LIFF28 - Timbuktu - Cinema Review

'Sissako's cold treatment of his characters feels at odds to his willingness to provide hinted moments of warmth and humour.'

Abderrahmane Sissako's Timbuktu has been wildly praised at other festivals this year, which perhaps raised my expectations for the film to an unfair degree: Sissako's insightful Drama is good, prescient and extremely relevant to the contemporary world, but it is also detached, clinically cold to a degree which eschews its characters.

Set in a Timbuktu ruled by militant, conservative Islamists, Sissako's film succeeds in painting a muddy picture where 24 hour news is so keen for us to see it in black and white. During the course of Timbuktu we see one of the fundamentalists failing to record the video renouncing his past life. Another fundamentalist is glimpsed dancing in secret, whilst the people that live under their forced rule manage to sneak in odd games of football with an invisible ball and music nights for which they receive lashings come the morning. Perhaps the ultimate depiction is the leader of the fundamentalists, constantly at odds with the religious leader, whose teachings he claims to represent.

While Sissako clearly has lessons for us all in the characters he depicts, he does not seem to really care about creating or having us care for those very characters. A twitter commenter pointed out, entirely fairly, that this detachment let Sissako deliver a film that was far enough away to be non-judgemental, but it also means it is difficult to care about events and people surely Sissako wants us to care about in the long run, or at least in terms of who they represent in the real world. The finale of the film sees three characters running away - harking back to a heavy-handed opening metaphor where the militants hunt a fleeing baby antelope. The problem is that we know so little about those three characters, it is difficult to care what happens to any of them. In one of their cases' we have not even been treated to seeing the character's face. It's clearly intentional, but it gives Timbuktu a similar certain clinical air to the news shows it feels like it is countering.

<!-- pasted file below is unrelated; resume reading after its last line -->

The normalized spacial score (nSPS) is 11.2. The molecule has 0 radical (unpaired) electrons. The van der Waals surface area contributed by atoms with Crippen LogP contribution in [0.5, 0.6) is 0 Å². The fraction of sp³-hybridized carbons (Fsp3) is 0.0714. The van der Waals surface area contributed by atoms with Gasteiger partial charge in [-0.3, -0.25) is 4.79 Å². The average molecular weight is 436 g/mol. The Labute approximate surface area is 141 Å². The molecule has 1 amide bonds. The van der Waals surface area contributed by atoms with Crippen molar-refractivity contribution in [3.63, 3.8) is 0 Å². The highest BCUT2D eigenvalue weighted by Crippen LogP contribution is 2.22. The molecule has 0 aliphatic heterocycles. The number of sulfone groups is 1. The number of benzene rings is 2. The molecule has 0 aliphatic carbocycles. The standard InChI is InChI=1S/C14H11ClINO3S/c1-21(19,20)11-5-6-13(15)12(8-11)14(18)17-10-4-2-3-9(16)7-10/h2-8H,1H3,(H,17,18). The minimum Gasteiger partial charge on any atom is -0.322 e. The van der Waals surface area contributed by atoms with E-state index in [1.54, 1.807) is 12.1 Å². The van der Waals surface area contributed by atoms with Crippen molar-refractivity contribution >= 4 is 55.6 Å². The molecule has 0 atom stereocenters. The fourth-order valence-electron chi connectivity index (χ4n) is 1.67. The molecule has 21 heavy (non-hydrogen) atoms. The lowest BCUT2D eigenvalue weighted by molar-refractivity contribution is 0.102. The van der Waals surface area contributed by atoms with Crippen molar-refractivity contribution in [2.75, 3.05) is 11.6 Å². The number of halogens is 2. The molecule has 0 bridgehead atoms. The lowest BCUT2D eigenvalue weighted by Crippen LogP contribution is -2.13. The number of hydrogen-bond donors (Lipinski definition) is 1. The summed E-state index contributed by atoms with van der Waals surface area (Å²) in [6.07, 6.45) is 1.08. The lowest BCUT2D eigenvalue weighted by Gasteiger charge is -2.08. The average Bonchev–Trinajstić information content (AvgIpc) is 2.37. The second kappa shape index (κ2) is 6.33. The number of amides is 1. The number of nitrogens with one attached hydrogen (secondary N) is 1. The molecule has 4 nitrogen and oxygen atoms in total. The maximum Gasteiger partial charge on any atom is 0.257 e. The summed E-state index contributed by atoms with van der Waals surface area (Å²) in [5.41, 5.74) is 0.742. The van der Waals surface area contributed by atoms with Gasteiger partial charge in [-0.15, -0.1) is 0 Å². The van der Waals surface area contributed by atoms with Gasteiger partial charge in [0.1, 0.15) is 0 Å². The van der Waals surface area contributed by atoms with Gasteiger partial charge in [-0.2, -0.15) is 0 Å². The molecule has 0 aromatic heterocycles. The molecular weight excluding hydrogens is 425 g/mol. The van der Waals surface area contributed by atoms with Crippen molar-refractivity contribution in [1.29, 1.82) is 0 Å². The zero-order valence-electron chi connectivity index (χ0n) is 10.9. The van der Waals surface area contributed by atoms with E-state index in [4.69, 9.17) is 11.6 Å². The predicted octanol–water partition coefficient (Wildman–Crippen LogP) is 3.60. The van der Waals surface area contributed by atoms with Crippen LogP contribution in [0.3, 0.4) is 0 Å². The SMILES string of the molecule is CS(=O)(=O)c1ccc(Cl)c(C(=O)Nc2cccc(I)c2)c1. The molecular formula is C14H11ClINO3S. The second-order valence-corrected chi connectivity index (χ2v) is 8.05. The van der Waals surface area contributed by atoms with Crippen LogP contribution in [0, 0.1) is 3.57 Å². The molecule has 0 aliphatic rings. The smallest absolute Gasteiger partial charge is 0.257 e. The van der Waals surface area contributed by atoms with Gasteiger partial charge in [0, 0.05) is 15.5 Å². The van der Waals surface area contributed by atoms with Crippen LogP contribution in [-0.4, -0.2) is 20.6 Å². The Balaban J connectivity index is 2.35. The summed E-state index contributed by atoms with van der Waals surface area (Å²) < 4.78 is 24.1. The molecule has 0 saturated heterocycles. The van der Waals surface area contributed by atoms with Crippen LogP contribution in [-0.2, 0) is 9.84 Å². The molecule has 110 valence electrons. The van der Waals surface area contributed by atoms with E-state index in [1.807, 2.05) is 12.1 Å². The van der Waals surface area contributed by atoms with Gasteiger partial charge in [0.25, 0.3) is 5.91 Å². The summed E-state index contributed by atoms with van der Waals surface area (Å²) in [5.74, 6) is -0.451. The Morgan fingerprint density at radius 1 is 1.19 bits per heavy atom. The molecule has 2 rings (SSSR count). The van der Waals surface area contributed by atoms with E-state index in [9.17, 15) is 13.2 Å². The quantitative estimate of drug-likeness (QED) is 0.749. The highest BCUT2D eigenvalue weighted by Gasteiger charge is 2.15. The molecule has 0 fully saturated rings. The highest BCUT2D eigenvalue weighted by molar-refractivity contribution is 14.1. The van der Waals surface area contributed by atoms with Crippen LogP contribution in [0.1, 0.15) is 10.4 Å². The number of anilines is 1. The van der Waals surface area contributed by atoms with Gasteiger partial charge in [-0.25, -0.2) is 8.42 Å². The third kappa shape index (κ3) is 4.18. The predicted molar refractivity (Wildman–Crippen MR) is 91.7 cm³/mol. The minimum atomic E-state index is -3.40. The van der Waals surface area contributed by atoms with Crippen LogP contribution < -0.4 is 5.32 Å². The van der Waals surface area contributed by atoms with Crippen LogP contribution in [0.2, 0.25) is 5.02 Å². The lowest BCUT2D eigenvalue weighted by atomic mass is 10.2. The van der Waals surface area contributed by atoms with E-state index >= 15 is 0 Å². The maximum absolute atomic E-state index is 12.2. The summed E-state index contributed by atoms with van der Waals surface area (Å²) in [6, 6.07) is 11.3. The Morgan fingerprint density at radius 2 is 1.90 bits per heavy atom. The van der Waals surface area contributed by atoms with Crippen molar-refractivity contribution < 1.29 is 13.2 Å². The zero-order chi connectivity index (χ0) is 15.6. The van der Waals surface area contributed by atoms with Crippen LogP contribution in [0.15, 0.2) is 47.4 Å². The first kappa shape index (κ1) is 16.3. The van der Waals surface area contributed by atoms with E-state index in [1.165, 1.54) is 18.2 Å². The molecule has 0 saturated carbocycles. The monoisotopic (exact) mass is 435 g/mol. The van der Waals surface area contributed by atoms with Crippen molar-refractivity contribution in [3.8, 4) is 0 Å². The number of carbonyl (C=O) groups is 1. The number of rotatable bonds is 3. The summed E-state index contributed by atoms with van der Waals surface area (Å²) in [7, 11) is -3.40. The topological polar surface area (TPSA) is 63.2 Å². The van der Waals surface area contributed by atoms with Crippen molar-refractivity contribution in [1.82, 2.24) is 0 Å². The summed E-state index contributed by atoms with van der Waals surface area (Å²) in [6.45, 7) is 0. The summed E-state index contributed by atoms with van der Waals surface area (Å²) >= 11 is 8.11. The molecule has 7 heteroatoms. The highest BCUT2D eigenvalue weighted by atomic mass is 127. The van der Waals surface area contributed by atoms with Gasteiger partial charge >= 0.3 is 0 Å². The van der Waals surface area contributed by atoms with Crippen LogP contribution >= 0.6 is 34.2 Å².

That this is the outcome for Sissako and his characters feels odd given his willingness to provide hinted moments of warmth and humour. Timbuktu is surprisingly, but entirely naturally, a delicately funny film. Several vehicular incidents, the invisible football game and a smattering of loud hailer announcements poke fun at the ridiculousness of the situation, in much the same way - though infinitely subtler - as Four Lions.

That Sissako cannot carry the warmth of some of his tone through to his characters is perhaps inevitable. This is a successful ensemble piece, giving us a necessary snapshot of Africa under occupation. To do that properly, perhaps you have to abandon character to loose stand-ins, but in doing so Sissako occasionally also lost my emotional engagement.

Timbuktu screens again at LIFF28 on Tuesday 11th November at 14.00 in Vue.

The 28th Leeds International Film Festival runs from 5th-20th November 2014 at cinemas around the city, including Hyde Park Picture House and Leeds Town Hall. Tickets and more information are available via the official LIFF website.

By Sam Turner. Sam is editor of Film Intel, and can usually be found behind a keyboard with a cup of tea. He likes entertaining films and dislikes the other kind. He's on , Twitter and several places even he doesn't yet know about.

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